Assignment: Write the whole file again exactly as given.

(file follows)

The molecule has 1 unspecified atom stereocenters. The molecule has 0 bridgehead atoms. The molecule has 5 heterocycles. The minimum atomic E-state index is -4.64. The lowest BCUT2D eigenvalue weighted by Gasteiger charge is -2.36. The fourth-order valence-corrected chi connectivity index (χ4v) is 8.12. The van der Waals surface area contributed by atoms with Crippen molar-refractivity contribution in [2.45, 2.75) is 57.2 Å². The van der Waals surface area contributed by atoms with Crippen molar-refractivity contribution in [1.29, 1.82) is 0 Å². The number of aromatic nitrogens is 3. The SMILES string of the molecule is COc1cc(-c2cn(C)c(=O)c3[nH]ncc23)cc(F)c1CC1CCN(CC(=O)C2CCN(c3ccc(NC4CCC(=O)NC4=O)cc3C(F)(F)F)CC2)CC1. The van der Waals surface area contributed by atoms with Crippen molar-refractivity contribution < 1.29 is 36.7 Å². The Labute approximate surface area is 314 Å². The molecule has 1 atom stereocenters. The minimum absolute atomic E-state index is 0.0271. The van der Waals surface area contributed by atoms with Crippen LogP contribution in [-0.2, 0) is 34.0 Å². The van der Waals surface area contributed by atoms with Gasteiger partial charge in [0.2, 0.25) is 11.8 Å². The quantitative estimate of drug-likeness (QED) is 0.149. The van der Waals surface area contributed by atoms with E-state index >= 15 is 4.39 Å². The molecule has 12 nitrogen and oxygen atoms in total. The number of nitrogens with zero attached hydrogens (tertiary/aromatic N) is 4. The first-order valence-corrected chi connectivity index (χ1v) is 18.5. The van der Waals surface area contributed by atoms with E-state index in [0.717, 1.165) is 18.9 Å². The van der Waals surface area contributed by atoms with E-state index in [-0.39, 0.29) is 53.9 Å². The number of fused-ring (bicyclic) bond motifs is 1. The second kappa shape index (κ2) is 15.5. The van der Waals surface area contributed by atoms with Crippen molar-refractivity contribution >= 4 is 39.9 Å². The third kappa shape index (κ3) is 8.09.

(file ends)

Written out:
The molecule has 1 unspecified atom stereocenters. The molecule has 0 bridgehead atoms. The molecule has 5 heterocycles. The minimum atomic E-state index is -4.64. The lowest BCUT2D eigenvalue weighted by Gasteiger charge is -2.36. The fourth-order valence-corrected chi connectivity index (χ4v) is 8.12. The van der Waals surface area contributed by atoms with Crippen molar-refractivity contribution in [2.45, 2.75) is 57.2 Å². The van der Waals surface area contributed by atoms with Crippen molar-refractivity contribution in [1.29, 1.82) is 0 Å². The number of aromatic nitrogens is 3. The SMILES string of the molecule is COc1cc(-c2cn(C)c(=O)c3[nH]ncc23)cc(F)c1CC1CCN(CC(=O)C2CCN(c3ccc(NC4CCC(=O)NC4=O)cc3C(F)(F)F)CC2)CC1. The van der Waals surface area contributed by atoms with Crippen molar-refractivity contribution < 1.29 is 36.7 Å². The Labute approximate surface area is 314 Å². The molecule has 1 atom stereocenters. The minimum absolute atomic E-state index is 0.0271. The van der Waals surface area contributed by atoms with Crippen LogP contribution in [-0.2, 0) is 34.0 Å². The van der Waals surface area contributed by atoms with Gasteiger partial charge in [0.2, 0.25) is 11.8 Å². The quantitative estimate of drug-likeness (QED) is 0.149. The van der Waals surface area contributed by atoms with E-state index >= 15 is 4.39 Å². The molecule has 12 nitrogen and oxygen atoms in total. The number of nitrogens with zero attached hydrogens (tertiary/aromatic N) is 4. The first-order valence-corrected chi connectivity index (χ1v) is 18.5. The van der Waals surface area contributed by atoms with E-state index in [0.717, 1.165) is 18.9 Å². The van der Waals surface area contributed by atoms with E-state index in [-0.39, 0.29) is 53.9 Å². The number of fused-ring (bicyclic) bond motifs is 1. The second kappa shape index (κ2) is 15.5. The van der Waals surface area contributed by atoms with Crippen molar-refractivity contribution >= 4 is 39.9 Å². The third kappa shape index (κ3) is 8.09.